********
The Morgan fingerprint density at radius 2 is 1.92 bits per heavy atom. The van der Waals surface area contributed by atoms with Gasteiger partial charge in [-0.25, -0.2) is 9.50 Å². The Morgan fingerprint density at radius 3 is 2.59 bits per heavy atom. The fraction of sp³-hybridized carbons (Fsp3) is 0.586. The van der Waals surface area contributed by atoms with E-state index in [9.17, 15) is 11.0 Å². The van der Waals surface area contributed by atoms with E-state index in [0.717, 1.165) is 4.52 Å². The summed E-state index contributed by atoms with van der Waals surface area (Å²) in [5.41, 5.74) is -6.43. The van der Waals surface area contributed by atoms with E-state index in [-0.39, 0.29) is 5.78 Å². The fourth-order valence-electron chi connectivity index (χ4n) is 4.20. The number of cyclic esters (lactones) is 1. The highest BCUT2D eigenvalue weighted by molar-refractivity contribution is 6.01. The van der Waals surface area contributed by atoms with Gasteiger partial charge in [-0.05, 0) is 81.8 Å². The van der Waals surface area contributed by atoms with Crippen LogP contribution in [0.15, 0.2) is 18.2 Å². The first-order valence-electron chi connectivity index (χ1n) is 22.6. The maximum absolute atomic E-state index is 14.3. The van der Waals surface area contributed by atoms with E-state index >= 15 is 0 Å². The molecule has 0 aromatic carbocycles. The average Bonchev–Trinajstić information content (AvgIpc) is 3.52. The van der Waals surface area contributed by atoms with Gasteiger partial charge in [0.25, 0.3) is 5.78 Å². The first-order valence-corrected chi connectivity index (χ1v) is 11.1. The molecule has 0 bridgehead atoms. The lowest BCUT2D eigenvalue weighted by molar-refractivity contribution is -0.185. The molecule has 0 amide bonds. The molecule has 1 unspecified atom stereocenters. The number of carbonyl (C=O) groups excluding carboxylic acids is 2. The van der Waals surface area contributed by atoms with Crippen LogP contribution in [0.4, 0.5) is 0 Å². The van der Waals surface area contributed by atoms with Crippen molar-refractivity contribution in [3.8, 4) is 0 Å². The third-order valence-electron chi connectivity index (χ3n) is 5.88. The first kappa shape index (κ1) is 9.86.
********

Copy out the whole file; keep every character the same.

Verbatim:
The Morgan fingerprint density at radius 2 is 1.92 bits per heavy atom. The van der Waals surface area contributed by atoms with Gasteiger partial charge in [-0.25, -0.2) is 9.50 Å². The Morgan fingerprint density at radius 3 is 2.59 bits per heavy atom. The fraction of sp³-hybridized carbons (Fsp3) is 0.586. The van der Waals surface area contributed by atoms with E-state index in [9.17, 15) is 11.0 Å². The van der Waals surface area contributed by atoms with E-state index in [0.717, 1.165) is 4.52 Å². The summed E-state index contributed by atoms with van der Waals surface area (Å²) in [5.41, 5.74) is -6.43. The van der Waals surface area contributed by atoms with E-state index in [-0.39, 0.29) is 5.78 Å². The fourth-order valence-electron chi connectivity index (χ4n) is 4.20. The number of cyclic esters (lactones) is 1. The highest BCUT2D eigenvalue weighted by molar-refractivity contribution is 6.01. The van der Waals surface area contributed by atoms with Gasteiger partial charge in [-0.05, 0) is 81.8 Å². The van der Waals surface area contributed by atoms with Crippen LogP contribution in [0.15, 0.2) is 18.2 Å². The first-order valence-electron chi connectivity index (χ1n) is 22.6. The maximum absolute atomic E-state index is 14.3. The van der Waals surface area contributed by atoms with E-state index >= 15 is 0 Å². The molecule has 0 aromatic carbocycles. The average Bonchev–Trinajstić information content (AvgIpc) is 3.52. The van der Waals surface area contributed by atoms with Gasteiger partial charge in [0.25, 0.3) is 5.78 Å². The first-order valence-corrected chi connectivity index (χ1v) is 11.1. The molecule has 0 bridgehead atoms. The lowest BCUT2D eigenvalue weighted by molar-refractivity contribution is -0.185. The molecule has 0 amide bonds. The molecule has 1 unspecified atom stereocenters. The number of carbonyl (C=O) groups excluding carboxylic acids is 2. The van der Waals surface area contributed by atoms with Crippen LogP contribution in [0.4, 0.5) is 0 Å². The van der Waals surface area contributed by atoms with Crippen molar-refractivity contribution in [3.8, 4) is 0 Å². The third-order valence-electron chi connectivity index (χ3n) is 5.88. The first kappa shape index (κ1) is 9.86.